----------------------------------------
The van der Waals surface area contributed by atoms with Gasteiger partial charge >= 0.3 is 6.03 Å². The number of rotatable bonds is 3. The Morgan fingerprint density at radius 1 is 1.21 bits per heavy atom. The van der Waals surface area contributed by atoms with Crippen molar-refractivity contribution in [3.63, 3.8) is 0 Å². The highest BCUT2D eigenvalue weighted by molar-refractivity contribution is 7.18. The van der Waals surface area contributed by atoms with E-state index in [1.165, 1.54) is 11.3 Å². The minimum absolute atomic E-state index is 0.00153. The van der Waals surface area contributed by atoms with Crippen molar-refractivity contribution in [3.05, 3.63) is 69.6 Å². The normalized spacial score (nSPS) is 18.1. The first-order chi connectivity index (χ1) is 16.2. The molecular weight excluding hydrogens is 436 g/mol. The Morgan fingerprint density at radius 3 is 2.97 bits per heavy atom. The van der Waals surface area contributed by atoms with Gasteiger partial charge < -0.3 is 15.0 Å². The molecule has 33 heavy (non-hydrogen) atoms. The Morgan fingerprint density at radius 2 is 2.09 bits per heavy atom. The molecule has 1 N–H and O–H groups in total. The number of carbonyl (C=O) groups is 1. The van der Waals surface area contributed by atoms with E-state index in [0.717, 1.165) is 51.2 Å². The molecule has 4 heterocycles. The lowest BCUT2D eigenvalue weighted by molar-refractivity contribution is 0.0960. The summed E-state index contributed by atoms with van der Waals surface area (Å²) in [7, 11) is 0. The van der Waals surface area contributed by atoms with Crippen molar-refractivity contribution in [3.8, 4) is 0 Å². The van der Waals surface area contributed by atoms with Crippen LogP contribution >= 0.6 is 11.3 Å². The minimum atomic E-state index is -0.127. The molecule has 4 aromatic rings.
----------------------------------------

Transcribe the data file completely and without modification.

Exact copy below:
The van der Waals surface area contributed by atoms with Gasteiger partial charge >= 0.3 is 6.03 Å². The number of rotatable bonds is 3. The Morgan fingerprint density at radius 1 is 1.21 bits per heavy atom. The van der Waals surface area contributed by atoms with Crippen molar-refractivity contribution in [3.63, 3.8) is 0 Å². The highest BCUT2D eigenvalue weighted by molar-refractivity contribution is 7.18. The van der Waals surface area contributed by atoms with E-state index in [1.165, 1.54) is 11.3 Å². The minimum absolute atomic E-state index is 0.00153. The van der Waals surface area contributed by atoms with Crippen molar-refractivity contribution in [3.05, 3.63) is 69.6 Å². The normalized spacial score (nSPS) is 18.1. The first-order chi connectivity index (χ1) is 16.2. The molecular weight excluding hydrogens is 436 g/mol. The Morgan fingerprint density at radius 3 is 2.97 bits per heavy atom. The van der Waals surface area contributed by atoms with Gasteiger partial charge < -0.3 is 15.0 Å². The molecule has 33 heavy (non-hydrogen) atoms. The Morgan fingerprint density at radius 2 is 2.09 bits per heavy atom. The molecule has 1 N–H and O–H groups in total. The number of carbonyl (C=O) groups is 1. The van der Waals surface area contributed by atoms with E-state index in [0.717, 1.165) is 51.2 Å². The molecule has 4 heterocycles. The lowest BCUT2D eigenvalue weighted by molar-refractivity contribution is 0.0960. The summed E-state index contributed by atoms with van der Waals surface area (Å²) in [7, 11) is 0. The van der Waals surface area contributed by atoms with Crippen molar-refractivity contribution in [3.8, 4) is 0 Å². The van der Waals surface area contributed by atoms with Crippen LogP contribution >= 0.6 is 11.3 Å². The minimum atomic E-state index is -0.127. The molecule has 4 aromatic rings.